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Shooting by U.S. soldiers in Afghanistan fuels Karzai's anger

"We want night raids to be stopped entirely. We want house searches to be stopped. We want civilian casualties to be minimized," he said.

Monday's shooting occurred as the bus was passing through the Zhari district of Kandahar province. The NATO statement said the incident began when a large vehicle approached a slow-moving NATO convoy from behind at "a high rate of speed." The convoy, sweeping the road for bombs, could not get out of the way of the oncoming vehicle because of a steep embankment, the statement said.

NATO said the troops in the convoy followed procedure, using a flashlight, three flares and hand signals to warn the vehicle to stop. When none of that worked, they opened fire. "Once engaged, the vehicle then stopped," the statement said. "Upon inspection, ISAF forces discovered the vehicle to be a passenger bus."

But Abdul Ghani, an Afghan man who told The Washington Post in a telephone interview that he was the driver of the bus, said the soldiers "didn't give me any kind of signal. . . . They just opened fire. No signal at all."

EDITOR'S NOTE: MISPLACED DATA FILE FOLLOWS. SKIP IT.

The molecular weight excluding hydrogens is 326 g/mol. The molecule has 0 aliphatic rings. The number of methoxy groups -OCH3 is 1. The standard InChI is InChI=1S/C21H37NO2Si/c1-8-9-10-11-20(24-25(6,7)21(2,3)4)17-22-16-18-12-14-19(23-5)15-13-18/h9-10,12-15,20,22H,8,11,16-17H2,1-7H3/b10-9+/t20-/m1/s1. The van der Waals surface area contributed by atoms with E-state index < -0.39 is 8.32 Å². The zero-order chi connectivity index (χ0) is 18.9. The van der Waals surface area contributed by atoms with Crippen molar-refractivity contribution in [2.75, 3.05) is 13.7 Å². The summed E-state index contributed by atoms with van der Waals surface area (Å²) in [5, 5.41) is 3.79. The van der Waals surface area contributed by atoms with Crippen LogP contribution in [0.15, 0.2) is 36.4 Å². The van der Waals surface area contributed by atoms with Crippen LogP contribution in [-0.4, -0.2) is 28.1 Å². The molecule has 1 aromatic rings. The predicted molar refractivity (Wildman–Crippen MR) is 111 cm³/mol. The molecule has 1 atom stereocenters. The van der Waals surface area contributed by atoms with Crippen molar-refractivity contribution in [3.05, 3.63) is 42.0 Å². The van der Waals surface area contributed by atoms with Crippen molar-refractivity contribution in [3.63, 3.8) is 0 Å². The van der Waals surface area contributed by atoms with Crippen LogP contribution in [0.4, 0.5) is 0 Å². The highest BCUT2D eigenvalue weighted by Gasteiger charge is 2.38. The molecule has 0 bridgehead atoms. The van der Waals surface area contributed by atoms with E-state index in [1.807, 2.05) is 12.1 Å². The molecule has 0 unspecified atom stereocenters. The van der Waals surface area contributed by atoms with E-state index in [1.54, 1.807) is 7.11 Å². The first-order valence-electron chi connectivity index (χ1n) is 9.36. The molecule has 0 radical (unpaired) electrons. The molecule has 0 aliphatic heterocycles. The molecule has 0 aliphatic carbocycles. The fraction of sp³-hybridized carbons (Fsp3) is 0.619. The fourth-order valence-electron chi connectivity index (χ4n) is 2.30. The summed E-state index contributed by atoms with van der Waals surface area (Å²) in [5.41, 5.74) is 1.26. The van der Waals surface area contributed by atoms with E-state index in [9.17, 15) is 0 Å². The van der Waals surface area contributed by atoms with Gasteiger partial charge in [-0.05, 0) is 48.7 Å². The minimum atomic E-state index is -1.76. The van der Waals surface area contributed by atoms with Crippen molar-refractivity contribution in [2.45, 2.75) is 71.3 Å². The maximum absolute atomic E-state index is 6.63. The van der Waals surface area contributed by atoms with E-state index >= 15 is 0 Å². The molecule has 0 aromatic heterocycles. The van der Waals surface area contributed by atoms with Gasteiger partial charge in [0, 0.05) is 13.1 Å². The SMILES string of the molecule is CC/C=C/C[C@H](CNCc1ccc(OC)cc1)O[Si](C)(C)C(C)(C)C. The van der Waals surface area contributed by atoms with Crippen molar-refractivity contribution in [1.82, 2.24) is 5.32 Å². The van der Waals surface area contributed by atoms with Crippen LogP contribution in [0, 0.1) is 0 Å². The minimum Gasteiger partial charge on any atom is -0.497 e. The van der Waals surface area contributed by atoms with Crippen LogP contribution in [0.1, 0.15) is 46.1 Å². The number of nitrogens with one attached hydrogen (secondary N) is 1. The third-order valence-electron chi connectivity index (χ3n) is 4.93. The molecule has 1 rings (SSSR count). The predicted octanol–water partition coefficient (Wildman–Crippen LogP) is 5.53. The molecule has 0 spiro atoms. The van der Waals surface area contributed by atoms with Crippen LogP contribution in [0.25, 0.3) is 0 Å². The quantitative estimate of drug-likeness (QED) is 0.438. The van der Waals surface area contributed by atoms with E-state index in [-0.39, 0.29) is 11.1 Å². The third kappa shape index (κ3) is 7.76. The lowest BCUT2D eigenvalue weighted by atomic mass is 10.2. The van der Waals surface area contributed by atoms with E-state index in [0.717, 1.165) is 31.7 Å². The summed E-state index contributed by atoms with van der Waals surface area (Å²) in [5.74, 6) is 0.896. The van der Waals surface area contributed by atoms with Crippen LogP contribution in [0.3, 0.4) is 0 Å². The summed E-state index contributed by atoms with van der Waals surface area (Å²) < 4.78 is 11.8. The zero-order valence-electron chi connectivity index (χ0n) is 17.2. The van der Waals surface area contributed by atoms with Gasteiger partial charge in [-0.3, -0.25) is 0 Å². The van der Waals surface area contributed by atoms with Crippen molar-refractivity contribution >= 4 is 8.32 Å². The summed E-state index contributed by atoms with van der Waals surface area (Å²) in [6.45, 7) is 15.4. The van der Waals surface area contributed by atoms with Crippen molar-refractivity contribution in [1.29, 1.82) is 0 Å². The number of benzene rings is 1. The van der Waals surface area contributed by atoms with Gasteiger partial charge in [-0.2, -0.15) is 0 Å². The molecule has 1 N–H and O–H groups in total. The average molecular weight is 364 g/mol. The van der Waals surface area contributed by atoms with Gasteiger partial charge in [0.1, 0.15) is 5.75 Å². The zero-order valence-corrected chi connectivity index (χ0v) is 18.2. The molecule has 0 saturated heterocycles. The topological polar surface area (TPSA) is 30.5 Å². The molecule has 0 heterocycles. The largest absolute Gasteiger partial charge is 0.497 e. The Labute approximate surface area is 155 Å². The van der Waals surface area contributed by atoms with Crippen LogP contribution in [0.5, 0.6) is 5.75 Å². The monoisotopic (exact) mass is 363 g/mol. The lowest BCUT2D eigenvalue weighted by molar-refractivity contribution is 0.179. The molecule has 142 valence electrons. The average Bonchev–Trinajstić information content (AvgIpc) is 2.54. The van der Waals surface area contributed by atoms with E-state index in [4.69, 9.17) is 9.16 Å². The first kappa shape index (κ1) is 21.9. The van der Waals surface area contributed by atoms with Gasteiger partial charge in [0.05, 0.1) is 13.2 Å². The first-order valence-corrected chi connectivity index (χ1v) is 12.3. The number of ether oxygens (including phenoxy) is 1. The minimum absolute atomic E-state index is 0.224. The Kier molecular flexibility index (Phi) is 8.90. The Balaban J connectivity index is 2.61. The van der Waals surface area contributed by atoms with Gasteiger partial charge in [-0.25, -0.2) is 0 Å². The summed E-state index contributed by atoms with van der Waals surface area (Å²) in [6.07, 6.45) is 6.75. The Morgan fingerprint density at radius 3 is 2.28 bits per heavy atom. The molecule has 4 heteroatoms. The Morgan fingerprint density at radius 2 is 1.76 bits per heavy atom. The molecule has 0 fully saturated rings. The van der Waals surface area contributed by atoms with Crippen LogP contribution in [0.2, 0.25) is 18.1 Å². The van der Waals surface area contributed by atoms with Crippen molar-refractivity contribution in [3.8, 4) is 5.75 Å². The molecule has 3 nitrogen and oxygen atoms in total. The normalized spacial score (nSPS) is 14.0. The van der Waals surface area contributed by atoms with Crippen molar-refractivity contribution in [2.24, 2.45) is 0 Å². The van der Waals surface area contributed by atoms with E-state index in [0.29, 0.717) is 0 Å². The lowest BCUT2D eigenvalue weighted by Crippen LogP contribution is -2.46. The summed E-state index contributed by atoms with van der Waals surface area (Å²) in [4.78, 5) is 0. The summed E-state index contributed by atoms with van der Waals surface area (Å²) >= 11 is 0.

Ghani's account could not be independently confirmed, and other news organizations quoted a different person who said he was the driver. But Ghani, 35, related to The Post specific details about the bus and the incident that suggest he knew what had occurred.

He said the green and white 1984 German vehicle left a Kandahar city bus depot at 4:30 a.m., bound for Nimruz province, seven hours away. Half an hour into the trip, the bus drove up behind the U.S. convoy. The gunfire erupted when the bus was 80 to 100 meters behind the convoy, he said.

The bullets tore into the passenger side of the windshield and struck several rows. The American soldiers walked around the bus after the shooting stopped, Ghani said, then climbed on board without speaking to him. "They saw the people who were killed and left them there. And then they took the injured ones and started doing first aid immediately."

Ghani said he was eventually was able to drive the bus back to the city. "Why we are being killed by these people?" he said. "They are here to protect us, not to kill us."

Special correspondent Javed Hamdard in Kabul and a special correspondent in Kandahar City contributed to this report.


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